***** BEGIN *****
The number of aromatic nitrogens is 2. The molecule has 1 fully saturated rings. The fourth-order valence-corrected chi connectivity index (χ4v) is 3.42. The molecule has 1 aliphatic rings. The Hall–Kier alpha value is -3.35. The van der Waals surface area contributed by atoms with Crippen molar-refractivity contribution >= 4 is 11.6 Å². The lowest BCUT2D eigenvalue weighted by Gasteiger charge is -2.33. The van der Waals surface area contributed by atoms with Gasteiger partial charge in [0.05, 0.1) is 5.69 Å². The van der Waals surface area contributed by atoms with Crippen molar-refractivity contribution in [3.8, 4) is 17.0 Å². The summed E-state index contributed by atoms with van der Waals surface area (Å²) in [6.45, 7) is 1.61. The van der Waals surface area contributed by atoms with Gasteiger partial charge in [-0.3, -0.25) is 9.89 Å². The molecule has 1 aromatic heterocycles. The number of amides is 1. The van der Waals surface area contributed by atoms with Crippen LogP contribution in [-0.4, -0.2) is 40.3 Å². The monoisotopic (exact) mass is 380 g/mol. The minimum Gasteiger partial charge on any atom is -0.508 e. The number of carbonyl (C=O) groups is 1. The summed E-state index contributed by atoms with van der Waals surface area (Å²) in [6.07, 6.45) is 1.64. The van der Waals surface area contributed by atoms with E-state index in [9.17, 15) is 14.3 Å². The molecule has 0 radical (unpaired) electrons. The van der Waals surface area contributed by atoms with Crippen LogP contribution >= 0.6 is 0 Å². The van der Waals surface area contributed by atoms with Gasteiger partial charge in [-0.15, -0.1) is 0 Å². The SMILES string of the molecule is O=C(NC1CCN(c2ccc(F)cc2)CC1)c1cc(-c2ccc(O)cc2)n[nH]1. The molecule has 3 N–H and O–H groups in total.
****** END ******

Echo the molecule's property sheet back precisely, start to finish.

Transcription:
The number of aromatic nitrogens is 2. The molecule has 1 fully saturated rings. The fourth-order valence-corrected chi connectivity index (χ4v) is 3.42. The molecule has 1 aliphatic rings. The Hall–Kier alpha value is -3.35. The van der Waals surface area contributed by atoms with Crippen molar-refractivity contribution >= 4 is 11.6 Å². The lowest BCUT2D eigenvalue weighted by Gasteiger charge is -2.33. The van der Waals surface area contributed by atoms with Gasteiger partial charge in [0.05, 0.1) is 5.69 Å². The van der Waals surface area contributed by atoms with Crippen molar-refractivity contribution in [3.8, 4) is 17.0 Å². The summed E-state index contributed by atoms with van der Waals surface area (Å²) in [6.45, 7) is 1.61. The van der Waals surface area contributed by atoms with Gasteiger partial charge in [-0.3, -0.25) is 9.89 Å². The molecule has 1 aromatic heterocycles. The number of amides is 1. The van der Waals surface area contributed by atoms with Crippen LogP contribution in [-0.4, -0.2) is 40.3 Å². The monoisotopic (exact) mass is 380 g/mol. The minimum Gasteiger partial charge on any atom is -0.508 e. The number of carbonyl (C=O) groups is 1. The summed E-state index contributed by atoms with van der Waals surface area (Å²) in [6.07, 6.45) is 1.64. The van der Waals surface area contributed by atoms with E-state index in [9.17, 15) is 14.3 Å². The molecule has 0 radical (unpaired) electrons. The van der Waals surface area contributed by atoms with Crippen LogP contribution >= 0.6 is 0 Å². The van der Waals surface area contributed by atoms with Gasteiger partial charge in [-0.15, -0.1) is 0 Å². The SMILES string of the molecule is O=C(NC1CCN(c2ccc(F)cc2)CC1)c1cc(-c2ccc(O)cc2)n[nH]1. The molecule has 3 N–H and O–H groups in total.